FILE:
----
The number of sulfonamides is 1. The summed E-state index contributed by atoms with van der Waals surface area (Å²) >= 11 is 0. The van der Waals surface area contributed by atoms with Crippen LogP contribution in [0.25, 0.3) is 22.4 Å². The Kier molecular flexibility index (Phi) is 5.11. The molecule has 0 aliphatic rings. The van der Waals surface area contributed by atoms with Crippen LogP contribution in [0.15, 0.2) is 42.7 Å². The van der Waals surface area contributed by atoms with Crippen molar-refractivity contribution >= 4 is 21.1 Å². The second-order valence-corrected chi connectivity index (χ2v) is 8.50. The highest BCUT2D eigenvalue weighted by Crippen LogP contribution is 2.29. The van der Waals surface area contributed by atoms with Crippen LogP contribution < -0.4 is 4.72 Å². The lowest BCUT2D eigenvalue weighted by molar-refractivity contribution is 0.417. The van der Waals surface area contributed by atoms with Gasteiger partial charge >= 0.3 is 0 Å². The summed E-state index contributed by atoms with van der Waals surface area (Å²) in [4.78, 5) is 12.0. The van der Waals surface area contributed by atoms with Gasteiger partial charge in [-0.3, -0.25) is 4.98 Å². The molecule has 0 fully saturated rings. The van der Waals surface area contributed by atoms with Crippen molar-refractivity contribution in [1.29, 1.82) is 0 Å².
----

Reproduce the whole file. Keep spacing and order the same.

The number of sulfonamides is 1. The summed E-state index contributed by atoms with van der Waals surface area (Å²) >= 11 is 0. The van der Waals surface area contributed by atoms with Crippen LogP contribution in [0.25, 0.3) is 22.4 Å². The Kier molecular flexibility index (Phi) is 5.11. The molecule has 0 aliphatic rings. The van der Waals surface area contributed by atoms with Crippen LogP contribution in [0.15, 0.2) is 42.7 Å². The van der Waals surface area contributed by atoms with Crippen molar-refractivity contribution >= 4 is 21.1 Å². The second-order valence-corrected chi connectivity index (χ2v) is 8.50. The highest BCUT2D eigenvalue weighted by Crippen LogP contribution is 2.29. The van der Waals surface area contributed by atoms with Crippen LogP contribution < -0.4 is 4.72 Å². The lowest BCUT2D eigenvalue weighted by molar-refractivity contribution is 0.417. The van der Waals surface area contributed by atoms with Gasteiger partial charge >= 0.3 is 0 Å². The summed E-state index contributed by atoms with van der Waals surface area (Å²) in [4.78, 5) is 12.0. The van der Waals surface area contributed by atoms with Gasteiger partial charge in [-0.3, -0.25) is 4.98 Å². The molecule has 0 fully saturated rings. The van der Waals surface area contributed by atoms with Crippen molar-refractivity contribution in [1.29, 1.82) is 0 Å².